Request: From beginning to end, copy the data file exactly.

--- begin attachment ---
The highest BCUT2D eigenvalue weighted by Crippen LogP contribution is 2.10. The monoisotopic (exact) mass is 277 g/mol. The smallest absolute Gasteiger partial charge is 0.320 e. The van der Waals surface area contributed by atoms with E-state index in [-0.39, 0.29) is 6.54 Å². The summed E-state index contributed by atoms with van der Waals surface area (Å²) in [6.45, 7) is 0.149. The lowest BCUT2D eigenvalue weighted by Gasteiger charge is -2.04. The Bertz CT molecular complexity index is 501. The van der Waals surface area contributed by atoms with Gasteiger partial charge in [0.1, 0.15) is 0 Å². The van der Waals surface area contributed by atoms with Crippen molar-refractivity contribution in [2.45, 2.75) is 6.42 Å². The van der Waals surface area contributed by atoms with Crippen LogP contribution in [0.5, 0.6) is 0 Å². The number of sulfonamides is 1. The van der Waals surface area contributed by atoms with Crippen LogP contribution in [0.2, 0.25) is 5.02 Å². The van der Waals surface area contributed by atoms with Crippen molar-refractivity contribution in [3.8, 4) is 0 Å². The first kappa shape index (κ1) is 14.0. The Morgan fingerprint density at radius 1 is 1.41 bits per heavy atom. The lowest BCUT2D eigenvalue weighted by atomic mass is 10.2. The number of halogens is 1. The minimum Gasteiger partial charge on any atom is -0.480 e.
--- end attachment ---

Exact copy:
The highest BCUT2D eigenvalue weighted by Crippen LogP contribution is 2.10. The monoisotopic (exact) mass is 277 g/mol. The smallest absolute Gasteiger partial charge is 0.320 e. The van der Waals surface area contributed by atoms with E-state index in [-0.39, 0.29) is 6.54 Å². The summed E-state index contributed by atoms with van der Waals surface area (Å²) in [6.45, 7) is 0.149. The lowest BCUT2D eigenvalue weighted by Gasteiger charge is -2.04. The Bertz CT molecular complexity index is 501. The van der Waals surface area contributed by atoms with Gasteiger partial charge in [0.1, 0.15) is 0 Å². The van der Waals surface area contributed by atoms with Crippen molar-refractivity contribution in [2.45, 2.75) is 6.42 Å². The van der Waals surface area contributed by atoms with Crippen LogP contribution in [0.5, 0.6) is 0 Å². The number of sulfonamides is 1. The van der Waals surface area contributed by atoms with Crippen LogP contribution in [0.2, 0.25) is 5.02 Å². The van der Waals surface area contributed by atoms with Crippen molar-refractivity contribution in [3.8, 4) is 0 Å². The first kappa shape index (κ1) is 14.0. The Morgan fingerprint density at radius 1 is 1.41 bits per heavy atom. The lowest BCUT2D eigenvalue weighted by atomic mass is 10.2. The number of halogens is 1. The minimum Gasteiger partial charge on any atom is -0.480 e.